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Anorak News | The Fromelles Cemetery Accepts The Last Of The Great War’s 250: In Pictures

The Fromelles Cemetery Accepts The Last Of The Great War’s 250: In Pictures

by | 19th, July 2010

ON the day when the last of 250 British and Australian soldiers who died at the First World War battle of Fromelles was buried in the new Fromelles Military Cemetery, thieves stole two bronze plaques inscribed with the names of 215 soldiers killed in the Great War from a war memorial in Bleakley, Manchester. We do not know his name.

More than 5,000 Australian and 1,500 Britons died in the bloody battle. Prince Charles spoke as the man’s remains were buried:

“I am profoundly humbled by the outstanding bravery of these men who fought so valiantly in the indescribable mud and carnage, many thousands of miles from their families and homes.

“We honour and commemorate the young soldiers who made the ultimate sacrifice so that we might live in peace and that our children and grandchildren might learn the lessons from both devastating world conflicts.”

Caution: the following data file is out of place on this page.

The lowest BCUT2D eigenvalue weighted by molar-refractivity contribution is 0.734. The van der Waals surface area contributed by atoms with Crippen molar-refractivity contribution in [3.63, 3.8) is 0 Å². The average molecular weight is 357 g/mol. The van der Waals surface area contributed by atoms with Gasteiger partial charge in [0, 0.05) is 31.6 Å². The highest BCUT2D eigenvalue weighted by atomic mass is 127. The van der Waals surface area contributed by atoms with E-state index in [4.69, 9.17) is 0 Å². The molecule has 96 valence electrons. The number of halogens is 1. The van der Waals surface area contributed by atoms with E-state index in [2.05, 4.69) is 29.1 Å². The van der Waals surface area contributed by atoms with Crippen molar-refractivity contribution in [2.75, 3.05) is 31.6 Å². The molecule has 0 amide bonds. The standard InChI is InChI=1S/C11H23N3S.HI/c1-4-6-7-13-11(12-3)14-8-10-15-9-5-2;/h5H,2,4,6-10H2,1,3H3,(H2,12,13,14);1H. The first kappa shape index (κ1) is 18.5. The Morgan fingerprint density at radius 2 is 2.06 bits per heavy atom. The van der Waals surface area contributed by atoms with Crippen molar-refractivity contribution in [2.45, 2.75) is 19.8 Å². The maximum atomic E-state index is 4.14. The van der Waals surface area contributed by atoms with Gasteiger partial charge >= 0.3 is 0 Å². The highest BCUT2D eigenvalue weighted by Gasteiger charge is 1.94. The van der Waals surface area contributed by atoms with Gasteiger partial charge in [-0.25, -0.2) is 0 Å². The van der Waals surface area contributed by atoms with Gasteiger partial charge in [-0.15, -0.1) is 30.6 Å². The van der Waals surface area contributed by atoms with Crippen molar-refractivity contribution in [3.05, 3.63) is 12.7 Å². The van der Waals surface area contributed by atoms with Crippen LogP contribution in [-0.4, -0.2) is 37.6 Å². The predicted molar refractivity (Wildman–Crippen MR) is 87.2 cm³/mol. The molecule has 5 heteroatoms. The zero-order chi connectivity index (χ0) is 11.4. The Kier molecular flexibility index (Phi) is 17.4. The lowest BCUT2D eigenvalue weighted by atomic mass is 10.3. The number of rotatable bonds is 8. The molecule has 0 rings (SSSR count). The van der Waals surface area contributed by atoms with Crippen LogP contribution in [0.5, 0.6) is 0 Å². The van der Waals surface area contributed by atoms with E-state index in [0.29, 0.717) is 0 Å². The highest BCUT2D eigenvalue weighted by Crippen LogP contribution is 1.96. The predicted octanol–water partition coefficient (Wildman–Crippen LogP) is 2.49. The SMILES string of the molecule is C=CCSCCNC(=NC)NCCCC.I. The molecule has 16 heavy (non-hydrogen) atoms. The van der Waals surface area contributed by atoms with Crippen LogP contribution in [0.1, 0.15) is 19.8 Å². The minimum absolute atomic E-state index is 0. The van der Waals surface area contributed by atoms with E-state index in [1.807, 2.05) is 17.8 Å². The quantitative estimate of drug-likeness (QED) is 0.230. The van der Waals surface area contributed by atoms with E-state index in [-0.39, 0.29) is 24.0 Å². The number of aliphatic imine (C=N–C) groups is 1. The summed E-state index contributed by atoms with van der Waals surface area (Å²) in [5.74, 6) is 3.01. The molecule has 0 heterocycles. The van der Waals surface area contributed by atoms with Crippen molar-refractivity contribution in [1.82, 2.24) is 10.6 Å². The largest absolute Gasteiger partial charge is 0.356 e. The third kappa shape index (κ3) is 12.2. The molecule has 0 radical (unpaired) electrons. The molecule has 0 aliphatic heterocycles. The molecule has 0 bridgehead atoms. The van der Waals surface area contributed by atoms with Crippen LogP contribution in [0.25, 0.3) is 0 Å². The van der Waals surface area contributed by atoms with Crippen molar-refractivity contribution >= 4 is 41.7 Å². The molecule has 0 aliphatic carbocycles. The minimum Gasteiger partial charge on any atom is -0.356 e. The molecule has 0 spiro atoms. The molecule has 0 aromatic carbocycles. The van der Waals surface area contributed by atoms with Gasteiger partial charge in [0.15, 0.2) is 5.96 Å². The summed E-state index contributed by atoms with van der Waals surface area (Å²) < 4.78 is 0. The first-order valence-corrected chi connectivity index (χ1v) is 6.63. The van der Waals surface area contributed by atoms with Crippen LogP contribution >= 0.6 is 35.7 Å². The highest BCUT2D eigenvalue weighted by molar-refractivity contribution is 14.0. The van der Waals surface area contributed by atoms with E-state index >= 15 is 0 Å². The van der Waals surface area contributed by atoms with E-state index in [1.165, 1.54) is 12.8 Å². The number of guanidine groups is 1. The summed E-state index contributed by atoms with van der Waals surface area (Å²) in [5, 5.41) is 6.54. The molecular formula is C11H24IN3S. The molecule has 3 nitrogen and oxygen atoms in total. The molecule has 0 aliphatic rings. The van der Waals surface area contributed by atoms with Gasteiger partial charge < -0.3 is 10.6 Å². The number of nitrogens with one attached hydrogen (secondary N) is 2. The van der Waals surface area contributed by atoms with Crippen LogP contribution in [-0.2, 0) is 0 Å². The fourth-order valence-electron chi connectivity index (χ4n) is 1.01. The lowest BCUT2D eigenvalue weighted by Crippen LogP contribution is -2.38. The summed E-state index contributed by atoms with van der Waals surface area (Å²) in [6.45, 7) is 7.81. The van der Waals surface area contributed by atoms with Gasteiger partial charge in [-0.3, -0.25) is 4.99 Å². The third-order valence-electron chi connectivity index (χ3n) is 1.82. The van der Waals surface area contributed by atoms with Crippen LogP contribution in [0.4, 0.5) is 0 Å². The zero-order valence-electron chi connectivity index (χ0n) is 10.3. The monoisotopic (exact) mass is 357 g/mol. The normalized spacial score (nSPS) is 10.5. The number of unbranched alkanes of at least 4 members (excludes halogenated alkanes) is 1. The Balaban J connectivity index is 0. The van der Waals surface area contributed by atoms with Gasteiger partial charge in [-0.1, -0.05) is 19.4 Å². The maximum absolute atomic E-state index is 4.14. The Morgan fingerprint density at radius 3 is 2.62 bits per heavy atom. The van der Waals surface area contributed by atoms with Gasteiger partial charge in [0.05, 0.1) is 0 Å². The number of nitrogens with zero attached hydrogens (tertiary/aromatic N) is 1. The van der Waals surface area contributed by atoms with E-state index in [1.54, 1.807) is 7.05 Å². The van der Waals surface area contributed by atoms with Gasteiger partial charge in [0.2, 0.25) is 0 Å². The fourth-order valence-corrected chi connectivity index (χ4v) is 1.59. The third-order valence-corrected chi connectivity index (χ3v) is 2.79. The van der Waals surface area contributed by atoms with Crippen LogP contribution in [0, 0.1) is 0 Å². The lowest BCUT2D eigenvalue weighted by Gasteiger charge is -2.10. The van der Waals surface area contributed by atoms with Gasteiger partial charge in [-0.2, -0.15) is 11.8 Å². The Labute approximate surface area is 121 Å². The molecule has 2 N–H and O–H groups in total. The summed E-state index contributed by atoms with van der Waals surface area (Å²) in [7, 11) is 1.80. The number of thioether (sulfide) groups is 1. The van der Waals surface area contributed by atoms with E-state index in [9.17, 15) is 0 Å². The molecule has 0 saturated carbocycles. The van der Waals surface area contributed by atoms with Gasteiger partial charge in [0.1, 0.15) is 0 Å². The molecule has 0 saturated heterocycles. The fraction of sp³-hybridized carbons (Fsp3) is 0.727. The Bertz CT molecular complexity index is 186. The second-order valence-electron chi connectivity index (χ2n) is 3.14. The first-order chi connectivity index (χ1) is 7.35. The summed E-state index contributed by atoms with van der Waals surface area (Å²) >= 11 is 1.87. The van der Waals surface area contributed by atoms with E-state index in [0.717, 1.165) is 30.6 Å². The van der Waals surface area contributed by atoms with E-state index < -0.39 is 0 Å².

Lest we forget.

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Handout photo issued by the Ministry of Defence of shows Bombadier Peter Pagan-Skelley Kings Troop Royal Horse Artillery (Front Horse), Sgt Alan Bould Kings Troop Royal Horse Artillery (Rear Horse), Cpl Anthony Bysouth Royal Logistics Corp (Seated Left) and Private Christopher Tilley Australia's Federation Guard (Seated Right) bringing the body of the last soldier found at Pheasant Wood, Fromelles across the fields to his final resting place in the newly commissioned Commonwealth War Graves Cemetery, Fromelles Northern France.



Posted: 19th, July 2010 | In: Reviews Comment (1) | TrackBack | Permalink